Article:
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Parents making more financial sacrifices to send kids to private schools

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POSTED: Monday, February 11, 2013 - 6:30pm

UPDATED: Monday, February 11, 2013 - 6:34pm

More and more families here in the Capital City are making financial sacrifices for their kid’s elementary education at private schools. But they often find out once they've started paying for a private education, they can't get any help from the state's scholarship program, thanks to the way the law is written.

Jovan Ayo's day starts early, She works a 12 hour shift, seven days a week at a local plant to help send three of her four kids to Hosanna Christian Academy.

"When I get up in the morning I think about, this is going to be the best thing for them. I’ve really watched them both. All three, excel at Hosanna," Ayo explained.

She had applied for the state's scholarship program over the summer; she had hoped to get all three of her school-aged kids out of their failing schools. But her plan hit a snag when only one of her three kids got a voucher in the lottery.

"It was a little heartbreaking, but I just prayed about it and I made a decision that I was going to work as hard as I could for them to go," Ayo shared of her decision.

And with a lot of hard work, and some financial help from Hosanna, her kids have thrived at the private school. But Ayo has another worry, now she's put her kids in to a private school with her own money they're no longer eligible to apply for the scholarship program. With the way the law is written, any child already in a private school is no longer eligible to apply for the program unless they attend a failing public school for at least a year. Ayo told NBC33 she didn’t want to wait another year in the hopes that her other two children may receive vouchers.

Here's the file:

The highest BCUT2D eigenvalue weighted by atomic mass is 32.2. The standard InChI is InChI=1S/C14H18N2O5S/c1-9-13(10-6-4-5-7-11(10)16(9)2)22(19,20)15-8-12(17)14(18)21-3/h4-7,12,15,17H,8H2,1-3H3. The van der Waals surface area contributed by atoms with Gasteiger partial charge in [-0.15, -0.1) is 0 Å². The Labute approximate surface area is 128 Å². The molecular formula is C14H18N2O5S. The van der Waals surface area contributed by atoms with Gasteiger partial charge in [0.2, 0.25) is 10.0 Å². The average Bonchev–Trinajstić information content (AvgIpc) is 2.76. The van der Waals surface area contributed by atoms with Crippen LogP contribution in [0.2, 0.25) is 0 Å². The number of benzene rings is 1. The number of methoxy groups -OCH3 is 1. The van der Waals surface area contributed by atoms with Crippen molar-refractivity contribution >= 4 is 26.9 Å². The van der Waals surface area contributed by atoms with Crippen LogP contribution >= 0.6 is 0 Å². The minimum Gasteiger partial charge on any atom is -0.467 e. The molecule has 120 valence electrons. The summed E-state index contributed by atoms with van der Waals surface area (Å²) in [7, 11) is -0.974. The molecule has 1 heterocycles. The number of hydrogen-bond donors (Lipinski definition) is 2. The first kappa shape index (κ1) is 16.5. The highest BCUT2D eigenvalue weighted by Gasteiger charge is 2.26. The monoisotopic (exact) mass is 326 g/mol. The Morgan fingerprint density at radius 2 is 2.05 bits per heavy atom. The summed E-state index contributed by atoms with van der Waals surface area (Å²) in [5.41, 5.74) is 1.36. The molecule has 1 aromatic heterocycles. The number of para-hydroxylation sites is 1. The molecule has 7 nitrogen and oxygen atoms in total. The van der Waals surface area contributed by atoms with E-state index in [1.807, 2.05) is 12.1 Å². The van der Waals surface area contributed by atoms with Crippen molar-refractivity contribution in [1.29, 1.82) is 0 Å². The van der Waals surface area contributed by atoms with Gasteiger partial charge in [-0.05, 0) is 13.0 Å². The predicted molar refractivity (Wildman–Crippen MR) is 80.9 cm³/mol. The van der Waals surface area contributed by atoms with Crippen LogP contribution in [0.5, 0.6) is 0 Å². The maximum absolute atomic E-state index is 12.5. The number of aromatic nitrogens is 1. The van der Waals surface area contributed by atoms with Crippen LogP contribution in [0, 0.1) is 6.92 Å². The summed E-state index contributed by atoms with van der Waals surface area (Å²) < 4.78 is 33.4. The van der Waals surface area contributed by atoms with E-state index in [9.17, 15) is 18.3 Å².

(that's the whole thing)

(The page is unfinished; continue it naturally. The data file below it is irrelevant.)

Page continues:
"I do feel like that is a punishment, 'I've chosen this over that so now we're not going to help you.' Yeah,'" Ayo explained.

So now she's left paying the high price of tuition herself. It's an anomaly in the law Education Chair Representative Stephen Carter said legislators didn't anticipate when writing the law.

"If it is a problem then I would like to know, and I think the department should know. And if there is a problem and there's a way to fix it then obviously I’d be receptive to it,” Carter said, “That's the good thing about this, is that you have an opportunity to make a difference, but you also have an opportunity to make it even better."

Ayo said she would like to see the law fixed so she can at least apply for all of her kids to have the chance at a scholarship next school year. Until that time though, she said, she'll do everything in her power to pay the price of education for her little ones.

"If I have to do it until they get out of school, and I tell you this, I don't know what's going to happen with the scholarship program, I am going to apply for my little one. But if he doesn't get it then I am going to pay for him too," Ayo said.

Next month the future of the voucher law will be decided in a New Orleans courtroom. In November a Baton Rouge judge ruled that the scholarship program was unconstitutional, and said the state didn't have the authority to expand the program. In March the state will attempt to appeal that decision and protect the program.
 

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